The area 15cm beyond this grey stone is my true gravel garden area where I am planting bulbs and other low growing plants that will thrive in these conditions without watering etc.  Apart from the veggie area which is bordered by chives along one edge of the gravel garden, I aim not to do any watering except for newly planted items  or plants in pots anywhere in the garden.  

All the cardboard has been absorbed, as I found out when I started to plant into the gravel garden this summer.  When planting small plants or bulbs the gravel is moved well aside from the planting hole,  a hole just large enough to accommodate the bulb or plant is made and a little bone-meal in scattered at the bottom and a little soil tumbled in before planting. The soil is leveled and the plant watered in, then the grit is swept back round the plant.   Seeds such as the Eryngium Silver Ghost were just scattered on the surface of the gravel early this year, worked their own way down through the gravel and seedlings emerged within a few weeks.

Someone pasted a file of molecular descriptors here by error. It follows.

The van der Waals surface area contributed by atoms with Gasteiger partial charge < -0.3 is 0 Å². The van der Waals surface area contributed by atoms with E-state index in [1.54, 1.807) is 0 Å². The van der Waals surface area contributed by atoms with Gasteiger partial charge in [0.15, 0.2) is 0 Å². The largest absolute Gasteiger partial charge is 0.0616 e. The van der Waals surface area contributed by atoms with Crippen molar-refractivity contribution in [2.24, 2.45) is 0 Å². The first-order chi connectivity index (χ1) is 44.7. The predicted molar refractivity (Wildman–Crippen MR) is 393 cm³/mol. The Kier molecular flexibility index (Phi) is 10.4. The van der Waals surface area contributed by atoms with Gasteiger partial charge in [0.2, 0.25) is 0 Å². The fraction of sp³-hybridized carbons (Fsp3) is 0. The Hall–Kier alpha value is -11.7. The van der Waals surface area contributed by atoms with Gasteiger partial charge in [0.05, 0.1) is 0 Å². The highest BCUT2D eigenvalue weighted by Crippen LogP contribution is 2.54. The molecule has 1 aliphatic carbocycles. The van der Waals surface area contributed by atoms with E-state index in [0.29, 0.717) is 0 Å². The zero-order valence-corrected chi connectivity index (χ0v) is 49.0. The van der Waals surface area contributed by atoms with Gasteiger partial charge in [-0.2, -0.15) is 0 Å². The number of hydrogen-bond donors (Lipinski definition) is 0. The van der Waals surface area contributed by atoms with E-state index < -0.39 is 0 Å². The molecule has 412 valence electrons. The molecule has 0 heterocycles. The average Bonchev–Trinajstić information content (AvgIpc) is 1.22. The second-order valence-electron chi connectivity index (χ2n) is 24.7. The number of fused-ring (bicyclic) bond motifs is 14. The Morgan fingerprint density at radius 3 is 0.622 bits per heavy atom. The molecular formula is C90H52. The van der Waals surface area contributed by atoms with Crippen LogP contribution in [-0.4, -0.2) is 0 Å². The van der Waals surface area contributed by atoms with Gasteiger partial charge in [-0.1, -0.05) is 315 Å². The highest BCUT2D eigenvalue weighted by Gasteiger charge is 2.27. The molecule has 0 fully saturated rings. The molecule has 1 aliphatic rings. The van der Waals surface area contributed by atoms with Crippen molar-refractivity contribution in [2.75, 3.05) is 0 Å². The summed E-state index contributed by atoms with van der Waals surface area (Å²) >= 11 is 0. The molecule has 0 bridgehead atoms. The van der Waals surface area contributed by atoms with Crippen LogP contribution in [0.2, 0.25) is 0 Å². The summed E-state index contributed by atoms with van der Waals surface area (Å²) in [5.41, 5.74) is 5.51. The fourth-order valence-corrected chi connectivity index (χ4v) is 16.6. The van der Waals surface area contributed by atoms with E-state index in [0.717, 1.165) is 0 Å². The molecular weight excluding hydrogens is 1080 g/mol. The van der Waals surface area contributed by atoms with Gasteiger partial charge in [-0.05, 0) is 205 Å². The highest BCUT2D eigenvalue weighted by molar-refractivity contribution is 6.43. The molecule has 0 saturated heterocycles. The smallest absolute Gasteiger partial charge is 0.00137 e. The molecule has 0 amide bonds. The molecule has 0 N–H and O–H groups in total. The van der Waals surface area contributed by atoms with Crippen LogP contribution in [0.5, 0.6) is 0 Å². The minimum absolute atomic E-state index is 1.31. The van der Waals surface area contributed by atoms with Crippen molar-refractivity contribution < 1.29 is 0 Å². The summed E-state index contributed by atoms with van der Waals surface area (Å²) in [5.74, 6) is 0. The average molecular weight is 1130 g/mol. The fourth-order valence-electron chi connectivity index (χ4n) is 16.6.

On a very modest scale as can be seen here, we did it slowly the easy way all by hand and we did it all ourselves.  If you let your mouse hover over the pictures you will get an idea of dates,

Two - There was lawn

This is what the garden looked like in June 2017 when the builders had just finished the conservatory and the grass just starting to recover.  We moved the position of furniture several times, sat in different areas etc. We knew that we didn't wanted any grass/lawn in either front or back gardens.  

Hot Summer 2017 - Conservatory completed

Three - The waiting game as plans are hatched